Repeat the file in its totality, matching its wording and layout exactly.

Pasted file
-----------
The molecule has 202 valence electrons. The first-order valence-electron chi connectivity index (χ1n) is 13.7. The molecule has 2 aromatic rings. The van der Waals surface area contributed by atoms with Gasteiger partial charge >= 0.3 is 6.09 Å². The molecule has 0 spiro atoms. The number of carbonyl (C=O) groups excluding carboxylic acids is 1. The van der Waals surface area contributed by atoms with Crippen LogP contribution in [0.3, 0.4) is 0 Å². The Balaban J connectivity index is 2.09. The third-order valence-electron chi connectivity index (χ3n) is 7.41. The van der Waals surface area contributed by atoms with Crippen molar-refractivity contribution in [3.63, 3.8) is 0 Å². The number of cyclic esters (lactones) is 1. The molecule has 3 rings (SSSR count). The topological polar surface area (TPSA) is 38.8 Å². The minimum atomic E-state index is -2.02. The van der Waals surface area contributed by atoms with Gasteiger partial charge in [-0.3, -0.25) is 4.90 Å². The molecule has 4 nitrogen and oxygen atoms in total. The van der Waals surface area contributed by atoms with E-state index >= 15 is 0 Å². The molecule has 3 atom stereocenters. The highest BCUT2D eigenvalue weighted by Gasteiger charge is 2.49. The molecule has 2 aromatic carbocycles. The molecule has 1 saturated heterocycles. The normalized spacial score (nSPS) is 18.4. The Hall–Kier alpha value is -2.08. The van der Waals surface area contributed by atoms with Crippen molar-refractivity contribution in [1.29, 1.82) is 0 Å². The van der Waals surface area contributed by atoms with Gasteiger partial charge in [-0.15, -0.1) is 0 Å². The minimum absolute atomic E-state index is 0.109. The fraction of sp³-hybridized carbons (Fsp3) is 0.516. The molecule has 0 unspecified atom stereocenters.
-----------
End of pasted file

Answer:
The molecule has 202 valence electrons. The first-order valence-electron chi connectivity index (χ1n) is 13.7. The molecule has 2 aromatic rings. The van der Waals surface area contributed by atoms with Gasteiger partial charge >= 0.3 is 6.09 Å². The molecule has 0 spiro atoms. The number of carbonyl (C=O) groups excluding carboxylic acids is 1. The van der Waals surface area contributed by atoms with Crippen LogP contribution in [0.3, 0.4) is 0 Å². The Balaban J connectivity index is 2.09. The third-order valence-electron chi connectivity index (χ3n) is 7.41. The van der Waals surface area contributed by atoms with Crippen molar-refractivity contribution in [3.63, 3.8) is 0 Å². The number of cyclic esters (lactones) is 1. The molecule has 3 rings (SSSR count). The topological polar surface area (TPSA) is 38.8 Å². The minimum atomic E-state index is -2.02. The van der Waals surface area contributed by atoms with Gasteiger partial charge in [-0.3, -0.25) is 4.90 Å². The molecule has 4 nitrogen and oxygen atoms in total. The van der Waals surface area contributed by atoms with E-state index >= 15 is 0 Å². The molecule has 3 atom stereocenters. The highest BCUT2D eigenvalue weighted by Gasteiger charge is 2.49. The molecule has 2 aromatic carbocycles. The molecule has 1 saturated heterocycles. The normalized spacial score (nSPS) is 18.4. The Hall–Kier alpha value is -2.08. The van der Waals surface area contributed by atoms with Crippen molar-refractivity contribution in [1.29, 1.82) is 0 Å². The van der Waals surface area contributed by atoms with Gasteiger partial charge in [-0.15, -0.1) is 0 Å². The minimum absolute atomic E-state index is 0.109. The fraction of sp³-hybridized carbons (Fsp3) is 0.516. The molecule has 0 unspecified atom stereocenters.